Workplace Pension

Save for retirement. Your savings can be invested in shares, bonds, property or cash. The final value of your workplace pension is based on how much you and your employer pay and the performance of your investments.

Workplace Pension

A workplace pension is a tax-efficient way of saving for your retirement. There are limits on how much you can save, but generally, your employer will deduct a percentage of your earnings and pay them directly to your pension. The minimum contribution to a workplace pension is 8% of your basic pay, of which your employer must spend a minimum of 3%. 

It’s a good idea to start saving for retirement as soon as poss. Your savings will be invested in various assets, including cash, fixed interest, shares and property. The longer the time you invest, the better the outcome.

You can start withdrawals from your savings as early as 55 (57 from 2028). 

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Your pension savings grow free from all personal taxes.

Your pension savings can be paid as a tax-free lump sum to your loved ones if you die before retirement (or 75, whichever is earlier).

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Frequently Asked Questions

The information provided in these FAQs does not constitute professional financial advice. We strongly recommend that you consult a professional adviser before proceeding with a financial transaction.

What happens to my pension when I retire?

When you reach 55 (57 from April 2028), you have three options:

1. Take your pension fund as a lump sum.

2. Use it to buy an annuity (a guaranteed income).

3. Take your pension commencement lump sum and transfer your savings balance to a flexible access drawdown plan. You can then draw either regular or variable income.

Am I eligible for a workplace pension, and what will I pay?

If you earn more than £10,000 a year and you’re aged between 22 and your state pension age, you’ll be automatically enrolled in your workplace pension scheme. It’s arranged for you by your employer. Both you and your employer must pay into it under The Government’s Auto Enrolment Rules (unless you opt-out).

A workplace pension is usually a defined contribution scheme. This means the value of your pension pot when you retire will depend on how much you and your employer pay into it and how the investments perform.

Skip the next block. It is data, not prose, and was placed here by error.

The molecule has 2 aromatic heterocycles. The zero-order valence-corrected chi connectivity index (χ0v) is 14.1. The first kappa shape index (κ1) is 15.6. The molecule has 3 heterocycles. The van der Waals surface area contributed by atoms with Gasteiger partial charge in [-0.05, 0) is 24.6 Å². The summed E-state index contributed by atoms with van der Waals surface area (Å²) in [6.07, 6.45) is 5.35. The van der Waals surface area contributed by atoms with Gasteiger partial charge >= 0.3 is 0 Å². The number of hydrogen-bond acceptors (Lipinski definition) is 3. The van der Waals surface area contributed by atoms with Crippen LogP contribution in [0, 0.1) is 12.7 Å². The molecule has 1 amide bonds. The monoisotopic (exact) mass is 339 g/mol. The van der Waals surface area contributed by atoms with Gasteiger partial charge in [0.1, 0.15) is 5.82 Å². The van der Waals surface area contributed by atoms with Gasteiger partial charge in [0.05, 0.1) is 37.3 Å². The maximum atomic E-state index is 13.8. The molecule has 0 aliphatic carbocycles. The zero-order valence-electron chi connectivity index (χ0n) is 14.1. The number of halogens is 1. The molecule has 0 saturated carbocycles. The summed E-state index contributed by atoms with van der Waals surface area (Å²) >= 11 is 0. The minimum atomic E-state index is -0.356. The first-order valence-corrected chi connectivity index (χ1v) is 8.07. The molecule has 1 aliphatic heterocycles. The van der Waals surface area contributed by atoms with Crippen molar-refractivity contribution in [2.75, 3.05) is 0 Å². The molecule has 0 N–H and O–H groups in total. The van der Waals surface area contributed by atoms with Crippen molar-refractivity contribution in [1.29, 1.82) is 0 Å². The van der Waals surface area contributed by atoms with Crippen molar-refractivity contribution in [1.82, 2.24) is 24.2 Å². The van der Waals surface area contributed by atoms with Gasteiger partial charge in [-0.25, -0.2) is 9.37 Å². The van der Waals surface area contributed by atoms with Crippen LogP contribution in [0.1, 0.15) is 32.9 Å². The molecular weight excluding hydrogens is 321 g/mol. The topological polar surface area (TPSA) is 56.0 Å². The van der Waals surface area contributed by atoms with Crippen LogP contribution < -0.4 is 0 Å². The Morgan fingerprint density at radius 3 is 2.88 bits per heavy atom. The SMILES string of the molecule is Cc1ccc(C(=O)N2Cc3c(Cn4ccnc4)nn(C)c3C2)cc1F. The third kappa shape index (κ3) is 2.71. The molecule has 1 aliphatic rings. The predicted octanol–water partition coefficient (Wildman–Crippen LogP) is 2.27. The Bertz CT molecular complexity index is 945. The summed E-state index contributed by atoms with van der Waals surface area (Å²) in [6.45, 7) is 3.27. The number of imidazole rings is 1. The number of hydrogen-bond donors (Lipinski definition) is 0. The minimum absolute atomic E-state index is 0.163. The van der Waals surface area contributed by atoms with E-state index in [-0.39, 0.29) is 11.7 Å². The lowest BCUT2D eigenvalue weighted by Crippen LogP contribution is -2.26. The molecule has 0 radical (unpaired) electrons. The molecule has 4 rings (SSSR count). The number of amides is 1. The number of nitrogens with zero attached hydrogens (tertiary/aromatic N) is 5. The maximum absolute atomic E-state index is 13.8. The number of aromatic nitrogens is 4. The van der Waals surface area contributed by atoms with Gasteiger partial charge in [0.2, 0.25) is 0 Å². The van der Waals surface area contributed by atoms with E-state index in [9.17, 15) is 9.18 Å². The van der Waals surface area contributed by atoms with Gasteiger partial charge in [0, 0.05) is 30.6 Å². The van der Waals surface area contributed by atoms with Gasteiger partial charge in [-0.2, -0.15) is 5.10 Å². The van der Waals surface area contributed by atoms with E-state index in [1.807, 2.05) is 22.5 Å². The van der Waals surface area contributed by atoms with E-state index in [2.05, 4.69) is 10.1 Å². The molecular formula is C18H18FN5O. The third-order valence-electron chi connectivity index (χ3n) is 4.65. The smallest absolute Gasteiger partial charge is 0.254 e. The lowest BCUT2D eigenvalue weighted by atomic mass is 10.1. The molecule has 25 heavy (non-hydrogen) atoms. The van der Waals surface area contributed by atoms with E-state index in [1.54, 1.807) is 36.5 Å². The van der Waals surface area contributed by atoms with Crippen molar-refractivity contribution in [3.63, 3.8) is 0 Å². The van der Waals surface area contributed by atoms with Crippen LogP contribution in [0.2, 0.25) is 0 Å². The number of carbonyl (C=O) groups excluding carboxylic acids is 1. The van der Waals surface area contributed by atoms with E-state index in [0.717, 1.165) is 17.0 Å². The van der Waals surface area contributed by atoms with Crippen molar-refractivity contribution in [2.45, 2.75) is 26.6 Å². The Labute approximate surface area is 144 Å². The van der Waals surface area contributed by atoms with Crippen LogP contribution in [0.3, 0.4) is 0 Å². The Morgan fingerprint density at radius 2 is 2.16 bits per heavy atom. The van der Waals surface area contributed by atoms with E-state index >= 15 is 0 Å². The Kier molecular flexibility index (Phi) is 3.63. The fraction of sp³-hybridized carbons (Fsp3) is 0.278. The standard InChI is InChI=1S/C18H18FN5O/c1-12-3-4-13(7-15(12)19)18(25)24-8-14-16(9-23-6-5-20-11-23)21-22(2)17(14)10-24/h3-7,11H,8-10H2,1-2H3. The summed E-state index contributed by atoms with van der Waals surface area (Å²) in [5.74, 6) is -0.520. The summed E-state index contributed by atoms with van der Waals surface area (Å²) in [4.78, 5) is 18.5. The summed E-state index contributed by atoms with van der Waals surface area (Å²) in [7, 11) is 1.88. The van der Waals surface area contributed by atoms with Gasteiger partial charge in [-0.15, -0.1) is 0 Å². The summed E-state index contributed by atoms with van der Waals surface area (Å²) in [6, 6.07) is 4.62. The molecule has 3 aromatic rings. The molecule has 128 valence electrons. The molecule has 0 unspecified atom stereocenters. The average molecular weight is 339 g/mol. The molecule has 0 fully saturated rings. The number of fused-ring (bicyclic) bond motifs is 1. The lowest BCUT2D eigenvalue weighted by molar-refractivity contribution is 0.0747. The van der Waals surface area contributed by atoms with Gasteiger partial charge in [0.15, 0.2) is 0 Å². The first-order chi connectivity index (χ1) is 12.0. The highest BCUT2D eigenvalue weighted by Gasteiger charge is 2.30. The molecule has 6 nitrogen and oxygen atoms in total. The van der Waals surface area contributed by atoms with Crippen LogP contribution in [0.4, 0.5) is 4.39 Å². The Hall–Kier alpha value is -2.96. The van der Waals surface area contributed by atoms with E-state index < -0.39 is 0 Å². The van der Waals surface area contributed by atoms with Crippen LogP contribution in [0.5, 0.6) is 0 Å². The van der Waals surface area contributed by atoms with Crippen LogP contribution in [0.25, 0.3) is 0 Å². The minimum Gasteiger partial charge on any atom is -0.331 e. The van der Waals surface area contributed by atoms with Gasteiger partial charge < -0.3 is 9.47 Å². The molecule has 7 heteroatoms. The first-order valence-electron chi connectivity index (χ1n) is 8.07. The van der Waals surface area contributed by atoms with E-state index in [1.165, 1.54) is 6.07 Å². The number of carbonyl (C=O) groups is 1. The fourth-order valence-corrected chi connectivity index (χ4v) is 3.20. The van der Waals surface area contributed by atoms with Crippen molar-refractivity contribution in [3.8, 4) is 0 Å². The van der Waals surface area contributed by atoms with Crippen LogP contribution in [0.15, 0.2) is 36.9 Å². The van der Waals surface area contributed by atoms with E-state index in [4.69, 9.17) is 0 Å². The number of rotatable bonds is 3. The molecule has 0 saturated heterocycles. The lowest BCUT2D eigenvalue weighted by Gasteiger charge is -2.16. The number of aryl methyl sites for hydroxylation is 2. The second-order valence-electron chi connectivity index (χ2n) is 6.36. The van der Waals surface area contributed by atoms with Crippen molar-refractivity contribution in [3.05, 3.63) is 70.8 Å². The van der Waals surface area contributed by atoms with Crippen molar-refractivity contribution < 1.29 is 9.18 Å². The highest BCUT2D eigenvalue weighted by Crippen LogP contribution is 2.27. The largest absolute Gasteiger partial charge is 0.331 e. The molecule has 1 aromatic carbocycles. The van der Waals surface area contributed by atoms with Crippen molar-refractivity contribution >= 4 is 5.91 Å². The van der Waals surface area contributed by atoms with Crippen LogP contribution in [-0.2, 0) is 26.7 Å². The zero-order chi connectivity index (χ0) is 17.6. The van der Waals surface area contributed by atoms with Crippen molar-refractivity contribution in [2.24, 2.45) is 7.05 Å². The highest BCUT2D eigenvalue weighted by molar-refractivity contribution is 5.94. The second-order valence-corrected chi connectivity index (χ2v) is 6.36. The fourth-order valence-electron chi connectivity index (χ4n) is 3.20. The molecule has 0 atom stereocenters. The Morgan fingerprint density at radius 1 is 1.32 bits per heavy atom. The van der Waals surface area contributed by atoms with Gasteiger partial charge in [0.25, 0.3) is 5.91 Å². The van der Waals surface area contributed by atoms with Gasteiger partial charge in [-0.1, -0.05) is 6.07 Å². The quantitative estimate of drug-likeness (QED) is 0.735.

Your employer will give you information about your workplace pension scheme. This will tell you how much your employer will pay for you. The minimum payment is 8% x your salary, of which your employer must pay a minimum of 3%. Your employer might match your contributions if you want to pay more than the minimum.

What happens If I change jobs in the future?

It’s common for people to change jobs frequently, and this can lead to the build-up of retirement savings in multiple pension pots. If this sounds familiar, it may not be easy to monitor how your pension savings are doing and whether your pension investments are still suitable for you.

What’s the difference between my workplace pension and a defined benefit pension?

Your employer may offer a defined benefit pension. Defined benefit pensions are different to defined contribution pensions. With a defined benefit pension, your pension is based on the years you’ve been a member of the scheme and your salary (either your salary in the last few years you worked or an average of your salary throughout your career). This type of pension is expected in the public sector but is now a rarity in the private sector.

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Neil Jenkins owner of Fintegrity

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The Workers’ League House, 44-50 Royal Parade Mews, Blackheath, London, SE3 0TN